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Jessup, Philip C. (05 January 1897–31 January 1986), diplomat, professor, and member of the International Court of Justice, was born in New York City, the son of Henry Wynans Jessup, a law professor at New York University, and Mary Hay Stotesbury. Philip spent his early years in the city but was later sent to the Ridgefield School in Connecticut, the beginning of what would become a lifetime of scholarship. Following high school, Jessup enrolled at Hamilton College, receiving his bachelor’s degree in 1919 after a brief stint in the U.S. Army during World War I. Despite his interest in academia, in 1919 Jessup began his professional career as a banker, working at the First National Bank in Utica, New York. In 1921 he married Lois Walcott Kellogg; the couple had one child....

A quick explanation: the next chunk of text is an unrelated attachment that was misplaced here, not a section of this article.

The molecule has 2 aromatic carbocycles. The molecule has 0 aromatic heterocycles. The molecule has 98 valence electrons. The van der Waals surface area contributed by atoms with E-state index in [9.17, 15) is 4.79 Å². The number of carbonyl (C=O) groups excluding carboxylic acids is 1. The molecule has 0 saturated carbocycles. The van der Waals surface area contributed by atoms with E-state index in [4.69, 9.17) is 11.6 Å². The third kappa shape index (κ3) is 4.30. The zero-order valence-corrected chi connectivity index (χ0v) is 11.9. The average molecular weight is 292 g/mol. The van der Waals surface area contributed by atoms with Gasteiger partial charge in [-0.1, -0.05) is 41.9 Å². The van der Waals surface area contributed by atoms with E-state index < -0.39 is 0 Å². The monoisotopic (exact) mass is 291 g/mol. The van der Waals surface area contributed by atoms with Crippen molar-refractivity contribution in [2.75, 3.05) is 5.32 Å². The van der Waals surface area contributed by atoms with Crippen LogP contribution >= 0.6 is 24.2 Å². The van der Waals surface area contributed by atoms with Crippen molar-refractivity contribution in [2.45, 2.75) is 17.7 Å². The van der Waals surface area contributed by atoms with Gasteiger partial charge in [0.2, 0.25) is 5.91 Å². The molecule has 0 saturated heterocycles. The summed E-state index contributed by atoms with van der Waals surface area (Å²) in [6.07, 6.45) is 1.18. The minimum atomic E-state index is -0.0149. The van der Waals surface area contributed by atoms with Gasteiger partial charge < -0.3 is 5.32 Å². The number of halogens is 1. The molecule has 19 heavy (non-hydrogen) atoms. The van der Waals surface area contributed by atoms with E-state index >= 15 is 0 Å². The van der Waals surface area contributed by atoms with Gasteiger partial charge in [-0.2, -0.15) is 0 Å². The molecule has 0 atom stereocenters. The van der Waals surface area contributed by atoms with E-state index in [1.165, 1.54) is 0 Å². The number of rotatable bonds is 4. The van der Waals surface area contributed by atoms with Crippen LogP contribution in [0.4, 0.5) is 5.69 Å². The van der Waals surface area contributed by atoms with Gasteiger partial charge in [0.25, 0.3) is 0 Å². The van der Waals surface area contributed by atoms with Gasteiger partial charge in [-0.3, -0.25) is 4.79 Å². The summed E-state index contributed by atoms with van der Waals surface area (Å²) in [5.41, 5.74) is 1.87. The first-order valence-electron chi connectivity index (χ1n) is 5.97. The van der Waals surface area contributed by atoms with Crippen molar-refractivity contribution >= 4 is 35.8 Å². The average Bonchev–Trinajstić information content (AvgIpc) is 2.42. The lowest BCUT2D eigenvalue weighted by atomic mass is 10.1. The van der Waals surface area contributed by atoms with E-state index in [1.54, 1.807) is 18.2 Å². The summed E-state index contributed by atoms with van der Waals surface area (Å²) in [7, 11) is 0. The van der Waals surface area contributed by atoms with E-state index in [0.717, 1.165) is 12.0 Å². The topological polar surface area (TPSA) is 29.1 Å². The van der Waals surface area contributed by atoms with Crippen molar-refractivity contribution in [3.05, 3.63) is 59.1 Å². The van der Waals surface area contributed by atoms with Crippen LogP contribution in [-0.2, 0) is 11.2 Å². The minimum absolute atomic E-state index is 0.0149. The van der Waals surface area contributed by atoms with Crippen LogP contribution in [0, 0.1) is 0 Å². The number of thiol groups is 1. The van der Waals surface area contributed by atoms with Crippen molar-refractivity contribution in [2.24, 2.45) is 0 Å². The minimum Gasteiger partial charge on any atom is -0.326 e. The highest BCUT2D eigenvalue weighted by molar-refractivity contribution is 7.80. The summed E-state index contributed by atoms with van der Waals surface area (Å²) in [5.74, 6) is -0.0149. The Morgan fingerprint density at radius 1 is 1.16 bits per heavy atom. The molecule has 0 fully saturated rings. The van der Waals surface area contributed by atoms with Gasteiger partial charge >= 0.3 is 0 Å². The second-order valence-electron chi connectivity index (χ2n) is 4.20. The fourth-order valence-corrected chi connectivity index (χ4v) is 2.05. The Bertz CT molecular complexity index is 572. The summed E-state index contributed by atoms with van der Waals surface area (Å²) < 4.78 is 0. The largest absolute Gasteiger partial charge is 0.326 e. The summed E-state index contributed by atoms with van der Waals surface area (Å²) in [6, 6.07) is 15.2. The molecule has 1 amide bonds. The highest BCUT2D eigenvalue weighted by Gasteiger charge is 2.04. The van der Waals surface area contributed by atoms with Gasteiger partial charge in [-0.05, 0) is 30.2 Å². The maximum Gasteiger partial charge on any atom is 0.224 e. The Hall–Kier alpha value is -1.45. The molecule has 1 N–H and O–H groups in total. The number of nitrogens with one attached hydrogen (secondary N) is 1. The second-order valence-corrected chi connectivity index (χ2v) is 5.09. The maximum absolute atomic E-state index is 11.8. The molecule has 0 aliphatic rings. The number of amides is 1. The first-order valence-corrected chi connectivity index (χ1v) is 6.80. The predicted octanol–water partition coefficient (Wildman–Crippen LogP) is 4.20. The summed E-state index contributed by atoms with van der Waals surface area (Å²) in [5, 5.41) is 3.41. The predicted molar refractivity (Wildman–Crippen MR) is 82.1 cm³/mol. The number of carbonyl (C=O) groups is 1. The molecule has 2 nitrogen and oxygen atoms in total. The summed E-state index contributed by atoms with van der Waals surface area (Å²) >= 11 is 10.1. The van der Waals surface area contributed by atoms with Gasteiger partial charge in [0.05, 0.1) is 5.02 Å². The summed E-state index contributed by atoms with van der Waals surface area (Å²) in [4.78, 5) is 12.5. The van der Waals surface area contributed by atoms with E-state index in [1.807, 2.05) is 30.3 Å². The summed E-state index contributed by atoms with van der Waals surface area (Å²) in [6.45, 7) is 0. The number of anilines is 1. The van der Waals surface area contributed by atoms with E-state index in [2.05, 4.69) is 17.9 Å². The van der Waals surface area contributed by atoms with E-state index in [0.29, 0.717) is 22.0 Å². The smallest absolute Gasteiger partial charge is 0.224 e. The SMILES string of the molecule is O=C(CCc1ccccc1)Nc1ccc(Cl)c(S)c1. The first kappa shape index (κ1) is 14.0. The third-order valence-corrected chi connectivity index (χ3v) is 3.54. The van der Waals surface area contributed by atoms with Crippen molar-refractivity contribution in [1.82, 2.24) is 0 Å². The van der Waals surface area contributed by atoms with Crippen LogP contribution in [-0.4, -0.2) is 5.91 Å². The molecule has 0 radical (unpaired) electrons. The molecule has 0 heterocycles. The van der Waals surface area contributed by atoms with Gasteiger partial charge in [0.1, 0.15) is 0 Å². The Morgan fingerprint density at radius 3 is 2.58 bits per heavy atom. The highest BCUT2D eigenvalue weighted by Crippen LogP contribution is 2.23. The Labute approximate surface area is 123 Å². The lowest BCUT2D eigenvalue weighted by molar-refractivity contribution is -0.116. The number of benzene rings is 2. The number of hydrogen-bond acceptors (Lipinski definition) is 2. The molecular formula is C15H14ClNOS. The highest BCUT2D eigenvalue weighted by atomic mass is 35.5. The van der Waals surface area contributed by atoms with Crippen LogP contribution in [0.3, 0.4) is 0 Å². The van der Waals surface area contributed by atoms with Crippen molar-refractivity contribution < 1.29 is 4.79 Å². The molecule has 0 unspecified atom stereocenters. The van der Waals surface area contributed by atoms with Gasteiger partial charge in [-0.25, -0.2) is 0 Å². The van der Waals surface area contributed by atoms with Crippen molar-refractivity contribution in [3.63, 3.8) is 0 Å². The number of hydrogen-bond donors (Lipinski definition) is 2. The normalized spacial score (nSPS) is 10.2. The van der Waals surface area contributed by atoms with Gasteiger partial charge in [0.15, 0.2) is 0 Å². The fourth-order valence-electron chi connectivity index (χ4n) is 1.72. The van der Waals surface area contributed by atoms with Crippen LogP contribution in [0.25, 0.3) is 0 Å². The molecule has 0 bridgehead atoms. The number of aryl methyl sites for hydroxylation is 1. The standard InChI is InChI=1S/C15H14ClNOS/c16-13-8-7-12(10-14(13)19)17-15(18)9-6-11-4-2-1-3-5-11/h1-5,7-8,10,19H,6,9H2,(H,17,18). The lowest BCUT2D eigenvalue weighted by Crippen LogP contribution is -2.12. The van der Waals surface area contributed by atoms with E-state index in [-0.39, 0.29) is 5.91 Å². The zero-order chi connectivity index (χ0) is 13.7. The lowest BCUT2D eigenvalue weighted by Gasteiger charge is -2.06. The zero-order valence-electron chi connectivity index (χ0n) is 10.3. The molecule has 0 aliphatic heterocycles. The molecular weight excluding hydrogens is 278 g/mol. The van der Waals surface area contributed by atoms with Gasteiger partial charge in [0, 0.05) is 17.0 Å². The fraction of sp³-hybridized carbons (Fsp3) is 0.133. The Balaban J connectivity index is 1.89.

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Keating, Kenneth Barnard (18 May 1900–05 May 1975), congressman, senator, ambassador, and judge, was born in Lima, New York, the son of Thomas Mosgrove Keating, a local businessman, and Louise Barnard, a schoolteacher. Much of Keating’s early education was at Genesee Wesleyan Seminary in Lima, New York. He then attended the University of Rochester (N.Y.), from which he graduated in 1919, and Harvard Law School, which granted him an LL.B. in 1923. From that date until he entered the U.S. Congress in 1947 Keating was active in the law firm of Harris, Beach, Wilcox and Dale, earning a reputation as an adroit trial lawyer. In 1928 Keating married Louise Depuy; they had one daughter....